metacritic logo 90

You Look Funny Doing That With Your Head 

Battlefield 3

Developed By: DICE
Available For: PS3, Xbox 360, PC
Release Date: October 25, 2011
ESRB Rating: Mature

The Gist

Battlefield 3 brings a deep and involving multiplayer experience that FPS fans should not miss.

9 out of 10




*Please note: this is a review for the PC version only. I have not played the console versions, and thus this review is not necessarily indicative of their quality.*


Electronic Arts' Battlefield series has been without an honest-to-goodness sequel to the franchise since 2005's stellar Battlefield 2. Battlefield: Bad Company 2 was a decent enough way to pass the time for fans, but the golden goose was still the series' second outing. Not anymore.

Few games look as good as Battlefield 3, if any

Battlefield 3 is a jaw-droppingly gorgeous game. Thanks to my recently upgraded PC, I was able to run settings on "High" across the board, just one step below "Ultra,"a setting that would have undoubtedly introduced my video card to the realm of spontaneous combustion. Textures are smooth and 99% free of jaggies, character models are precisely detailed and the weaponry seems to be pulled straight from reality. What really sets this game on a pedestal though has to be the outstanding lighting effects. Many objects have their own source of illumination which dynamically alters objects and shadows around them, be it from a rocket's burner casting light on a soldier's helmet as it zips by or a tree shifting its weight in the wind, allowing the sun's rays through its branches and onto your rifle's barrel for brief moments. While this type of lighting has been done before, it has never looked as good as it does with Battlefield 3's Frostbite 2 engine.

It's fortunate that I recently upgraded my stereo system; Battlefield 3 takes full advantage of its audiophile horsepower and then some. DICE is the best in the business when it comes crafting sound bytes that spur physiological and emotional response from the player as they proved with 2008's brilliant (and vastly underrated) Mirror's Edge. The same sense of desperation and intensity you experience while running from law enforcement in that title translates into Battlefield 3 with equivalent success. Bullets whiz by your head, explosions leave your hearing temporarily impaired, and low-flying jets scream through the air. Finesse sounds coming from your hip-mounted gear shuffling as you leap over cover, water flowing through nearby pipes, and a pilot's stressed breathing as he climbs in altitude are just a few subtle touches that add tremendous legitimacy to the experience.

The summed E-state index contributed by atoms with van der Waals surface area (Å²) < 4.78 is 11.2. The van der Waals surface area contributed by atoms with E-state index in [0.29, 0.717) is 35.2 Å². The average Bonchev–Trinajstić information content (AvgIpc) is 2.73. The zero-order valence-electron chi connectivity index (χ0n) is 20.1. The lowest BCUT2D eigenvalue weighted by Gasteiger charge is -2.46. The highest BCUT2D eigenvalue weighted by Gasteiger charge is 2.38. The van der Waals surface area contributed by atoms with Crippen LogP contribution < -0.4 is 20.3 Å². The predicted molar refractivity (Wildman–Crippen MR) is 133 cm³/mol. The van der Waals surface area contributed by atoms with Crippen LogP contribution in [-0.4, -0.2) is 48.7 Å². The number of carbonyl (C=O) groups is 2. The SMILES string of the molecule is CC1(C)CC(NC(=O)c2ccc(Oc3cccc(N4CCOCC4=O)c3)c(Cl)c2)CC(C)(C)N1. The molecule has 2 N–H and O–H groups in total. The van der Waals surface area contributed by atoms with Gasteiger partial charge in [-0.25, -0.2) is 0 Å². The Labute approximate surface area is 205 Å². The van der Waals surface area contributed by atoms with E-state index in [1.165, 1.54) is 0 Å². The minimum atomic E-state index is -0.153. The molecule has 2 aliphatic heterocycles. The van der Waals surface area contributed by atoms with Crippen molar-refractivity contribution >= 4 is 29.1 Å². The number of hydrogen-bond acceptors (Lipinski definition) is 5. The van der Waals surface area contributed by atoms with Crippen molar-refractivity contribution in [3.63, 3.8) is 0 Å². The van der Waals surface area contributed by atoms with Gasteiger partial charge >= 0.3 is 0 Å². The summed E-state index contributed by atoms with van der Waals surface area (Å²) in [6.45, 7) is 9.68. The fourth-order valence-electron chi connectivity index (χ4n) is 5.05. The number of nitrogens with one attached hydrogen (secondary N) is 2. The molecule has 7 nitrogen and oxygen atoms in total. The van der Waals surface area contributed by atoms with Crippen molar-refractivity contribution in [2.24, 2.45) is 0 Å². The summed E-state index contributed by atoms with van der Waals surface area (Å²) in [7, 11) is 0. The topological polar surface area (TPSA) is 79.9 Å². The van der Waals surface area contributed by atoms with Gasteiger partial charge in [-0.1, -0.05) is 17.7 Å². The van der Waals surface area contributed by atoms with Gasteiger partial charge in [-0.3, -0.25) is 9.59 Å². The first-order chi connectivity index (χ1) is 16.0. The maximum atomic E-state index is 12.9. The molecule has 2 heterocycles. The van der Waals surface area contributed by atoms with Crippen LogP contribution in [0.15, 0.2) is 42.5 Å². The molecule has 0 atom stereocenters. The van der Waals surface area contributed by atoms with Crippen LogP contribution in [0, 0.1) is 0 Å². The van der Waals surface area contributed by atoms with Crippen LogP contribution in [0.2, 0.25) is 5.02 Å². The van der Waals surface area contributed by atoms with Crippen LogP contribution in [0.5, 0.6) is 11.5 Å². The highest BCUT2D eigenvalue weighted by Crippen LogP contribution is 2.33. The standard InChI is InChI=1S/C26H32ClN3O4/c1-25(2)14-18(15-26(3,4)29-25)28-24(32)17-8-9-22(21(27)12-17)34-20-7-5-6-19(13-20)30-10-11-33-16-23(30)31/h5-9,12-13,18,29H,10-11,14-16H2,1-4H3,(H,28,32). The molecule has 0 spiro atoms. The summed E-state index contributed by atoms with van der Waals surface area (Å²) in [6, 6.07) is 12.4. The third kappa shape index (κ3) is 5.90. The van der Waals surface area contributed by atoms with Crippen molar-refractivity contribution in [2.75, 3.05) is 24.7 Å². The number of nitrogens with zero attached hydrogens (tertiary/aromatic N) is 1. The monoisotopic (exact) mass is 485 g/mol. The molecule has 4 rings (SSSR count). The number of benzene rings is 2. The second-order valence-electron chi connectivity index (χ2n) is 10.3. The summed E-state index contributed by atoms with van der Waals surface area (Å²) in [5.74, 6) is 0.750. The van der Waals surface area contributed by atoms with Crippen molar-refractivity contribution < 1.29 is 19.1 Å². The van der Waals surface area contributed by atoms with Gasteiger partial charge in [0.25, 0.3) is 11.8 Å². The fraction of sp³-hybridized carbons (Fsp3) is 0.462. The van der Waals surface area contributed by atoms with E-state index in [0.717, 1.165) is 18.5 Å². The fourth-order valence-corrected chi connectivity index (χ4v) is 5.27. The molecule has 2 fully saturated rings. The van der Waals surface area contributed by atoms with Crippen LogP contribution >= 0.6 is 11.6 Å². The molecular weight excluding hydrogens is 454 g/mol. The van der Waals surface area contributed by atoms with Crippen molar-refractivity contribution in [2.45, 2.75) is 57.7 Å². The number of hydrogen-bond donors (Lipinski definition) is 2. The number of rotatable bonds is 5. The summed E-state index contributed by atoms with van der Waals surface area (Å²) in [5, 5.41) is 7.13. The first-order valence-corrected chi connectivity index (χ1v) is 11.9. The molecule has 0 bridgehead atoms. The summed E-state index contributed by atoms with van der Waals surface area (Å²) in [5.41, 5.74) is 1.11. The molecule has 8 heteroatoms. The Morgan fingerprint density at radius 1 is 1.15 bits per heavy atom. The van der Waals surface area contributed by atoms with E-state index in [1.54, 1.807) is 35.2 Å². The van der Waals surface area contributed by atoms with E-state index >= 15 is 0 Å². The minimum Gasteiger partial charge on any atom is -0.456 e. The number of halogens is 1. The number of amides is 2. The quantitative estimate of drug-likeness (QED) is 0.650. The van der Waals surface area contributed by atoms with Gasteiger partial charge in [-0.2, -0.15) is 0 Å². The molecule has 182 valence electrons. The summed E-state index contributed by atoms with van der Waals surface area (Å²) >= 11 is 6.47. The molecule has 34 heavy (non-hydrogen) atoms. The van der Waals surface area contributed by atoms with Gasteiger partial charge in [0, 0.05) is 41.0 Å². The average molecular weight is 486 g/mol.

"First you herp around here, then derp"

Remember that '84 Ford pickup you got for your 16th birthday that didn't have power steering and handled like a brick? This game controls nothing like that. Instead, it feels more like driving some sort of futuristic air-powered luxury sedan. Battlefield 3 handles like a dream that you don't want to wake up from. Once you get in and fiddle with the key bindings (seriously, Z for prone?), you'll be treated to a silky-smooth navigation system that rivals most, if not all other first-person shooters on the market. Leaping from cover to cover feels intuitive and natural and an emergency swap from your primary weapon to sidearm is fluid and quick. Vehicle controls admittedly have a steep learning curve attached (especially those destined for the air), but once you wrap your head around them, you'll be a regular Maverick, barrel-rolling mere feet above the ground with ease. Helicopters are the biggest offender in this area, but still, the controls feel so smooth that you won't even mind nose-diving your first few choppers into the cold, hard earth.

The Battlefield series has traditionally been known for its stellar multiplayer experience, not the solo campaign. DICE promised a rousing, involved campaign mode for Battlefield 3, and as far as I can tell, someone made those claims a bit prematurely. If you plan on buying Battlefield 3 for its story mode, it would be akin to ordering filet mignon for the potato salad it comes with: you're doing it wrong. I love a great campaign as much as the next guy, which makes this next part so disheartening; Battlefield 3's single-player offering is just... bad. No, it's not the worst thing I've ever played by any means, but it feels like a graphics demonstration more than anything... which is probably not far from the truth. Featured locales are gorgeous and really show off what DICE's Frostbite 2 engine is capable of from a technical standpoint, but unfortunately, the innovation and excitement stops there. Every cliché in the book can be found in the campaign: stealth sequences, mounted turret shooting galleries, sniping, bombing runs, more mounted shooting galleries, Russians, poor voice acting and mounted shooting galleries.

You won't be seeing this in the campaign

Even the most impressive set piece where you dogfight with enemy planes over jaw-dropping ocean scenery is stifled by the game's insistence on not letting you fly the plane, instead turning it into yet another mounted turret shooting gallery. The sequence even sets itself up in an intense and intriguing way; you crawl your way through a battleship to reach your jet with the co-pilot, all while taking in the melancholy scenery. Once you climb on in, the game puts you through a tutorial on how to check your plane's systems, and you even accelerate the plane for takeoff... then you're cut off. No more piloting, no more interaction, nothing. Just the daft decision to limit the player to looking around and pointing the reticle at enemies. It's an extremely disheartening experience that would have been better off not being included, much like most of the campaign. But that's not why people buy Battlefield titles.




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